BEIJING — China’s manufacturing activity edged up in July and export orders strengthened despite weak U.S. and European demand, a survey showed today, in fresh signs the world’s second-largest economy is gradually recovering from the coronavirus pandemic.
The monthly purchasing managers’ index issued by the Chinese statistics bureau and an industry group rose to 51.1 from June’s 50.9 on a 100-point scale. Numbers above 50 show activity increasing.
A measure of new orders improved to 51.4 from 51.7, according to the National Bureau of Statistics and the China Federation of Logistics & Purchasing. New export orders rose 5.8 points to 48.4.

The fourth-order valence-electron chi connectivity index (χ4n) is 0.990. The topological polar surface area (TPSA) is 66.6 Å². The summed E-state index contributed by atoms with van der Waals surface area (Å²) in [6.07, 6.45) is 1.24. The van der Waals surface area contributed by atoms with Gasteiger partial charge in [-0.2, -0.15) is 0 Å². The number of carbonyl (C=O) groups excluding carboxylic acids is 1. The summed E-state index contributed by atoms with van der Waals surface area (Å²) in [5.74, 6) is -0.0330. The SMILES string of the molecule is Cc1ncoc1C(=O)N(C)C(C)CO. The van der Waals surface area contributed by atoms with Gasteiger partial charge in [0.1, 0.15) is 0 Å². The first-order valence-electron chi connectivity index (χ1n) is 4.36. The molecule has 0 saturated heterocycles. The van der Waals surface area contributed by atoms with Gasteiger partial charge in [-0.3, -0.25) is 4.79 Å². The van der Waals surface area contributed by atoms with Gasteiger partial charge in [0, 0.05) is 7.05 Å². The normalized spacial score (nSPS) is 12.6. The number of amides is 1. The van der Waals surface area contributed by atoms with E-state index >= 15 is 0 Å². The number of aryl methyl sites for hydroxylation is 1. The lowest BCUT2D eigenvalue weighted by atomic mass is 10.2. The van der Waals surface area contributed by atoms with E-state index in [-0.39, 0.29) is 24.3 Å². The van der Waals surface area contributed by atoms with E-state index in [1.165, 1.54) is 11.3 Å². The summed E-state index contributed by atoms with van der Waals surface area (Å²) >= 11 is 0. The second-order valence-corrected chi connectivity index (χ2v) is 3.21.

The results suggest “China’s economy continues to maintain a rebound trend,” the federation said in a statement.
China, where the pandemic began in December, was the first economy to shut down to fight the virus and the first to try to revive business after the ruling Communist Party declared victory over the disease in March.
The economy grew by an unexpectedly strong 3.2% over a year earlier in the three months ending in June, rebounding from a 6.8% contraction the previous quarter.
Manufacturing is close to normal activity but retailing, restaurants and other service industries are struggling.
Forecasters warn exports are likely to dip again later in the year once demand for masks, surgical gloves and other medical supplies eases. That will increase the burden on Chinese consumers and government stimulus spending to keep a recovery on track.